|Code Opt. in One-pass Compilation firstname.lastname@example.org (1996-07-24)|
|Re: Code Opt. in One-pass Compilation email@example.com (Tom Hawker) (1996-07-26)|
|Re: Code Opt. in One-pass Compilation firstname.lastname@example.org (1996-07-27)|
|Re: Code Opt. in One-pass Compilation email@example.com (1996-07-31)|
|Re: Code Opt. in One-pass Compilation firstname.lastname@example.org (1996-08-04)|
|Re: Code Opt. in One-pass Compilation email@example.com (Henry Spencer) (1996-08-09)|
|From:||firstname.lastname@example.org (Peter Froehlich)|
|Date:||4 Aug 1996 00:33:38 -0400|
|Organization:||AMIGA CITY - Public Amiga-BBS, Munich, Germany|
|References:||96-07-176 96-07-187 96-07-192|
email@example.com (Henry Baker) wrote:
> I haven't seen very much coverage of _small_ and _fast_ compilers in the
> compiler literature. I guess it's difficult to get tenure when you work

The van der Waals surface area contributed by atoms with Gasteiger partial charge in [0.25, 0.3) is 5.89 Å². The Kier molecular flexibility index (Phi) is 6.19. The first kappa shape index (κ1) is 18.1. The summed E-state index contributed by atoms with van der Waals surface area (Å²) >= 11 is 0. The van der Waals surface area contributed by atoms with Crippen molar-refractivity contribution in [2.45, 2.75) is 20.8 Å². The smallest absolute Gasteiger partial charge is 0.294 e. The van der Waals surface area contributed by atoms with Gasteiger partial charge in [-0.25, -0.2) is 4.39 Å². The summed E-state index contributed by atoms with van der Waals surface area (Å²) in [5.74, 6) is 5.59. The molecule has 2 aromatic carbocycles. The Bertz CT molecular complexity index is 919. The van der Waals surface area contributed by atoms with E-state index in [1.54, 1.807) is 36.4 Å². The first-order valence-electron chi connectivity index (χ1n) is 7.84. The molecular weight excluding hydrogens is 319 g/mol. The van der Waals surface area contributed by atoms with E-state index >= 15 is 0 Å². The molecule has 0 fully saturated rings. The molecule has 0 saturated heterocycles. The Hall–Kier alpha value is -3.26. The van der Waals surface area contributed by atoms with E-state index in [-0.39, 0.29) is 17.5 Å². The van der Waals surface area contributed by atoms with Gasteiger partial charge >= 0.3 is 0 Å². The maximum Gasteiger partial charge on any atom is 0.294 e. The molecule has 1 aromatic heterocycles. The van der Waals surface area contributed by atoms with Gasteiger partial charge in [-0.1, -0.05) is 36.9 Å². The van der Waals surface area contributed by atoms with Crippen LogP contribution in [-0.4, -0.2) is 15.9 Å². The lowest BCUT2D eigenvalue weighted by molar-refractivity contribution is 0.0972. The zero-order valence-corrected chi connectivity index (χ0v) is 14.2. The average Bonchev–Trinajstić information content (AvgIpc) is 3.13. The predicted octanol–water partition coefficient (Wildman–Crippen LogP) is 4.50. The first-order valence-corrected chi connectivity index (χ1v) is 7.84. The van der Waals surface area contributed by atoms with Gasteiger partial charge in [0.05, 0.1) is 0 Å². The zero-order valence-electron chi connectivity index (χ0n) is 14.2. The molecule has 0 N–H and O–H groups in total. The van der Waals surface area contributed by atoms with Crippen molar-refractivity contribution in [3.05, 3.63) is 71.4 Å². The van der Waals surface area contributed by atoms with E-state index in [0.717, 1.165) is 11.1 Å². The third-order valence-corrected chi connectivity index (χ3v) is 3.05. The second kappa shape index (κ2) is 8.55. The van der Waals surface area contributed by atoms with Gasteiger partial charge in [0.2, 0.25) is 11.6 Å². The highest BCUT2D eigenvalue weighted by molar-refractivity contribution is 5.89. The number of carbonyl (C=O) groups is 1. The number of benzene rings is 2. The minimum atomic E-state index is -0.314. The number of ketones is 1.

> on something that practical. ;-) ;-) ;-)
Well, check out Project Oberon and the associated compilers for Oberon
and Oberon-2. Even if the standard Oberon-2 compiler OP2 produces an
intermediate AST, it's still small and fast when compared to compilers for
languages like C or ADA. This is mainly because of the language design
(IMHO) but also because they use resources quite economically.
Regarding optimization, check out the doctoral thesis by Marc Brandis
"Optimizing Compilers for Structured Languages" (ftp://inf.ethz.ch) in which
he presents a very good intermediate code (guarded single assignment form)
and shows how it can be constructed in only one pass.
But generally I think that you should decide on a proper architecture for
every software project, and for an optimizing compiler, the proper
architecture is to use some kind of intermediate representation. Pure
one-pass attempts at optimization seem "futile", to cite the Borg.
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